For the first time ever, COP27 will include areas dedicated to food system change who will shine a spotlight on links between meat and climate change.

Major UN climate change conference COP27 will include areas dedicated to food system change.

Amongst various displays at COP27 will be a 130-square-meter Food4Climate pavilion. It will be spearheaded by food awareness NGO, ProVeg International, and supported by 17 other global partners. ProVeg hopes that its pavilion will shine a light on the role of food production, particularly animal agriculture, in the climate crisis.

Last year’s event drew criticism and accusations of greenwashing from climate campaigners. This was after it was revealed that meat was served to attendees and delegates flew in on private jets. A lack of food system discussions also disappointed many observers of the Glasgow conference.

To meet the climate targets set out by the Paris Agreement, global warming needs to be limited to 2°C or below. To stay on track, carbon and methane emissions need to be significantly reduced. Research confirms that without addressing the current food system, it will be impossible to meet the 2°C target. This stands even if all fossil fuel emissions are eliminated.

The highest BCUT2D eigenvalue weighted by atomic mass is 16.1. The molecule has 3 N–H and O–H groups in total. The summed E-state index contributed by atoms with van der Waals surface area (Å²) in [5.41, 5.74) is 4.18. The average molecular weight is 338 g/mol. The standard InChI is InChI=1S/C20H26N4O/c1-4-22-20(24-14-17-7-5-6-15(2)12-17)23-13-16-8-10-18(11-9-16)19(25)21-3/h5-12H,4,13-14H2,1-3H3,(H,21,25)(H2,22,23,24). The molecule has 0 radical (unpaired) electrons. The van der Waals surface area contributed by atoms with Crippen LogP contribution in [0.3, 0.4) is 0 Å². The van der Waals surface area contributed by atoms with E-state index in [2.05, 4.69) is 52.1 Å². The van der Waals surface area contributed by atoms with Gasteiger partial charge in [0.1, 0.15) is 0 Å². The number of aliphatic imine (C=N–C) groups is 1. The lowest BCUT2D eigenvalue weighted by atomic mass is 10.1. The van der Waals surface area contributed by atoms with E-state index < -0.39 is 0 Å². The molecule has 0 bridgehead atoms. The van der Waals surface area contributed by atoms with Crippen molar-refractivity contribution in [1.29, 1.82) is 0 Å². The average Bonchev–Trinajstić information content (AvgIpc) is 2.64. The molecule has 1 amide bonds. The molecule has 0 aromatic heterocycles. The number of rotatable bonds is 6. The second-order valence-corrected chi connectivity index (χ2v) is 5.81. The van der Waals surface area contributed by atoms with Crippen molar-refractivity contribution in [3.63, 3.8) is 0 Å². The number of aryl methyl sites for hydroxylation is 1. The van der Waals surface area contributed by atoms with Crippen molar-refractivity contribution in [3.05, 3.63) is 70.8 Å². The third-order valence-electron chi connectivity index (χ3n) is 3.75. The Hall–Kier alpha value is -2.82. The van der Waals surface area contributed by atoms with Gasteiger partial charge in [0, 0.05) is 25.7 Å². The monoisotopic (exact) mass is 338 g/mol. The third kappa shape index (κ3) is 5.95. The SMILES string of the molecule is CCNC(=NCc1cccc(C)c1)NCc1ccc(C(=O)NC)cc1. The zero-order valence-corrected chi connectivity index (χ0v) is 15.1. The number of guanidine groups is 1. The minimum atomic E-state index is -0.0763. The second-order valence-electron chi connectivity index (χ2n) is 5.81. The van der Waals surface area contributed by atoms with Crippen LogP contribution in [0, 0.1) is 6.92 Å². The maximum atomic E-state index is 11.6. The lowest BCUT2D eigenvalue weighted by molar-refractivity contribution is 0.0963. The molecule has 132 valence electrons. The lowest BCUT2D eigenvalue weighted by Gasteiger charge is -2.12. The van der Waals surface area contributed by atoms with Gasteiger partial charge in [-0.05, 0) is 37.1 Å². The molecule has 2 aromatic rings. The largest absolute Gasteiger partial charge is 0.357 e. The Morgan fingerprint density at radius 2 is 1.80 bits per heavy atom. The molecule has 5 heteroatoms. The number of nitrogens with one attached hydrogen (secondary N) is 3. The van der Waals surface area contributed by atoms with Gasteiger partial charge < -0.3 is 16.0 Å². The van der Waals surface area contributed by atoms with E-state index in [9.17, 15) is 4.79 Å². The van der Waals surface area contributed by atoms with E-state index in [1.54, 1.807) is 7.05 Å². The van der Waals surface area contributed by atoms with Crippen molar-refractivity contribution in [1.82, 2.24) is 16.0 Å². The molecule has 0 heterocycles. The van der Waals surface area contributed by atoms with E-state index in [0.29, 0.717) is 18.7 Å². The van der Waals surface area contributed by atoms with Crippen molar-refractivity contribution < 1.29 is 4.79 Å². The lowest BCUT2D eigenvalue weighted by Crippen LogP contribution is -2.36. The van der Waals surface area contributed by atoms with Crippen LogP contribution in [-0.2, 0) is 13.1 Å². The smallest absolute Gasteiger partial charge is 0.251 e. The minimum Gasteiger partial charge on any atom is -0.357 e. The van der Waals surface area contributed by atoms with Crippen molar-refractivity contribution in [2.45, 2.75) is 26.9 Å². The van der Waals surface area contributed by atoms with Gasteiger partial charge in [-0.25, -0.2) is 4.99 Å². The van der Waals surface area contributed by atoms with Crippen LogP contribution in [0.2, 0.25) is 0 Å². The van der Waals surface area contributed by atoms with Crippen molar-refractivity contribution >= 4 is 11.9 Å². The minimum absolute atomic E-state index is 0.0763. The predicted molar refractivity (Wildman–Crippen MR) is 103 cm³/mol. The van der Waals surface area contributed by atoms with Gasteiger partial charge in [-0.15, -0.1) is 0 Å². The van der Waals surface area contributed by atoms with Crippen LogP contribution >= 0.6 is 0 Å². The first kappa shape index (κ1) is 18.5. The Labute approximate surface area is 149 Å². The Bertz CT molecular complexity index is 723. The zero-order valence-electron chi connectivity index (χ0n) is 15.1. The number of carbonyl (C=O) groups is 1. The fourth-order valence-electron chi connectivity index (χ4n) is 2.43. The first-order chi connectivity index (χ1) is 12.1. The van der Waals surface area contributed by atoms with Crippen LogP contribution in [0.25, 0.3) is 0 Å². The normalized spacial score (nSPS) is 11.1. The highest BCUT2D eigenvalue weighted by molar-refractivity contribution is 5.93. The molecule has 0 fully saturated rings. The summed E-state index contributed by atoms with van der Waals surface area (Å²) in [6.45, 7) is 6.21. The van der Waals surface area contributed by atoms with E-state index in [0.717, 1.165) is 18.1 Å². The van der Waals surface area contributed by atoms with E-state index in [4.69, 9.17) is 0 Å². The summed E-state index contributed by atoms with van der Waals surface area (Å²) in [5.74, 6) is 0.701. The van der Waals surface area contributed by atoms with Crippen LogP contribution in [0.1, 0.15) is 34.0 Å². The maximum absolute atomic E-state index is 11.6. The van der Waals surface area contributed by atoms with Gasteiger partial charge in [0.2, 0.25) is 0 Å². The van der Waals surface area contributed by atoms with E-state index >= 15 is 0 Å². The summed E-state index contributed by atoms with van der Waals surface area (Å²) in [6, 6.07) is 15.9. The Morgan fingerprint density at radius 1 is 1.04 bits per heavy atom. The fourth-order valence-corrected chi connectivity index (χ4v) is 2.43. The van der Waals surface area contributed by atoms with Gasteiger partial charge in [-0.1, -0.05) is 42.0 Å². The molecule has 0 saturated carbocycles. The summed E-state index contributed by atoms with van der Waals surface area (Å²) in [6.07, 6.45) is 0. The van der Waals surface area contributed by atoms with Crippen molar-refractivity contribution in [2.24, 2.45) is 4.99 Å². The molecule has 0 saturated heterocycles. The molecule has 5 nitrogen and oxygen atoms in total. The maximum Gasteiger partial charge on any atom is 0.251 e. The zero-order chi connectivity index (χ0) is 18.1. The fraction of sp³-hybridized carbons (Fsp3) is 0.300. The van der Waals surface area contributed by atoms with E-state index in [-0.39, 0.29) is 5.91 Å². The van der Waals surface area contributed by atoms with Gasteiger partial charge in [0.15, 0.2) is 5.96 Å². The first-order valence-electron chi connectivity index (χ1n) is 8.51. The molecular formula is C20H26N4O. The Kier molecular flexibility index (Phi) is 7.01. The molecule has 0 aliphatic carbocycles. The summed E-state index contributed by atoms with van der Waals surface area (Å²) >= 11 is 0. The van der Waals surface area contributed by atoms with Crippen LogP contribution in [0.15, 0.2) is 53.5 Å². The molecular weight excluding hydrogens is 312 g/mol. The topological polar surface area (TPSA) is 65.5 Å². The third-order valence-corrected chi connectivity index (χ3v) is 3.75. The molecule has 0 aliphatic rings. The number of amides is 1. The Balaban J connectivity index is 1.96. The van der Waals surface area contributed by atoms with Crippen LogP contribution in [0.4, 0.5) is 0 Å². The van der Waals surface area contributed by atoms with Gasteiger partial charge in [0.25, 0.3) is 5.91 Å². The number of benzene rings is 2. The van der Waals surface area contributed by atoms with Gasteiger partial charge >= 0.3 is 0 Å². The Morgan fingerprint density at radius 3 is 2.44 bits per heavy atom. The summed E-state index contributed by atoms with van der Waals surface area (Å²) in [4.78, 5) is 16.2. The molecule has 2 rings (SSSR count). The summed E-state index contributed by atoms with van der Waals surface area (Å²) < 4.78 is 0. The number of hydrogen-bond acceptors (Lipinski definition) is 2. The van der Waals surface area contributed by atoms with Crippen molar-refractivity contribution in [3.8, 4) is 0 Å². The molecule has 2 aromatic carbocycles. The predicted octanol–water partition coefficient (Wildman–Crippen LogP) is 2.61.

Global meat and dairy production account for 83 percent of farmland use and 60 percent of the agriculture sector’s emissions. However, it contributes just 18 percent of the world’s calories. Conversely, if everybody shifted to a plant-based diet, land requirements would shrink by 75 percent, reducing emissions at the same time. This is the message that ProVeg wants to drive home to climate policymakers from around the world.

A call to climate arms

ProVeg and its partners want to encourage UN member states to transition towards a plant-focused food system. Its Diet Change Not Climate Change campaign banner will be showcased throughout the COP27 event.

“Approval by the UN to set up the Food4Climate Pavilion at COP27 really marks a tectonic shift in the UN’s approach to food systems,” Raphael Podselver, head of UN advocacy at ProVeg, said in a statement. “We hope the pavilion will engage policymakers around the world to address the challenges posed by agriculture and encourage countries to embrace the solutions.”

“Inaction on food systems at this stage is no longer an option. We need to transition more to plant-based diets to bring down both methane and CO2 emissions effectively,” Podselver noted. “The scientific evidence shows that this transition can help put the brake on climate change as well as ensure food security for future generations.”

COP27 is being held in Sharm el-Sheikh, Egypt in November. Almost 200 countries will be in attendance. To date, climate progress has been slow in Egypt, with more focus placed on increased natural gas production than decarbonization.

Original source: https://plantbasednews.org